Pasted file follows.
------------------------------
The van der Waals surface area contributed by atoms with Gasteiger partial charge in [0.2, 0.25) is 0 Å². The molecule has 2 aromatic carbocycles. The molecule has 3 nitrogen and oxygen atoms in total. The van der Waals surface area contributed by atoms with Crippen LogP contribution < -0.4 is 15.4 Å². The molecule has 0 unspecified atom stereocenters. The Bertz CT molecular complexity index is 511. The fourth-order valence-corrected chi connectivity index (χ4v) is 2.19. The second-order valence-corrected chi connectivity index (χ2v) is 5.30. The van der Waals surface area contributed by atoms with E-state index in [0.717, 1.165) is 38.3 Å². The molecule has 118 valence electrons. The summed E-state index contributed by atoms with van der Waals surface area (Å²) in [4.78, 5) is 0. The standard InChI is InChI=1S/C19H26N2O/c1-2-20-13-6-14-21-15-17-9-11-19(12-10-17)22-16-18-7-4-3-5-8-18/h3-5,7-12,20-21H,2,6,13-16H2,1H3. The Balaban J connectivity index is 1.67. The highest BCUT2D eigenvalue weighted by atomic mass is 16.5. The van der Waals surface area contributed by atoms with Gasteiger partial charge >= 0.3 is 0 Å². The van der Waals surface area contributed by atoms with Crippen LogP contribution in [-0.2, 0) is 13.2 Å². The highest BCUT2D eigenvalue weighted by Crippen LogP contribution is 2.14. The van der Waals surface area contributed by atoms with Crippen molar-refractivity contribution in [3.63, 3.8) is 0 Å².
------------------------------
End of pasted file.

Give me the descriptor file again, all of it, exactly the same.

The van der Waals surface area contributed by atoms with Gasteiger partial charge in [0.2, 0.25) is 0 Å². The molecule has 2 aromatic carbocycles. The molecule has 3 nitrogen and oxygen atoms in total. The van der Waals surface area contributed by atoms with Crippen LogP contribution < -0.4 is 15.4 Å². The molecule has 0 unspecified atom stereocenters. The Bertz CT molecular complexity index is 511. The fourth-order valence-corrected chi connectivity index (χ4v) is 2.19. The second-order valence-corrected chi connectivity index (χ2v) is 5.30. The van der Waals surface area contributed by atoms with E-state index in [0.717, 1.165) is 38.3 Å². The molecule has 118 valence electrons. The summed E-state index contributed by atoms with van der Waals surface area (Å²) in [4.78, 5) is 0. The standard InChI is InChI=1S/C19H26N2O/c1-2-20-13-6-14-21-15-17-9-11-19(12-10-17)22-16-18-7-4-3-5-8-18/h3-5,7-12,20-21H,2,6,13-16H2,1H3. The Balaban J connectivity index is 1.67. The highest BCUT2D eigenvalue weighted by atomic mass is 16.5. The van der Waals surface area contributed by atoms with Gasteiger partial charge >= 0.3 is 0 Å². The van der Waals surface area contributed by atoms with Crippen LogP contribution in [-0.2, 0) is 13.2 Å². The highest BCUT2D eigenvalue weighted by Crippen LogP contribution is 2.14. The van der Waals surface area contributed by atoms with Crippen molar-refractivity contribution in [3.63, 3.8) is 0 Å².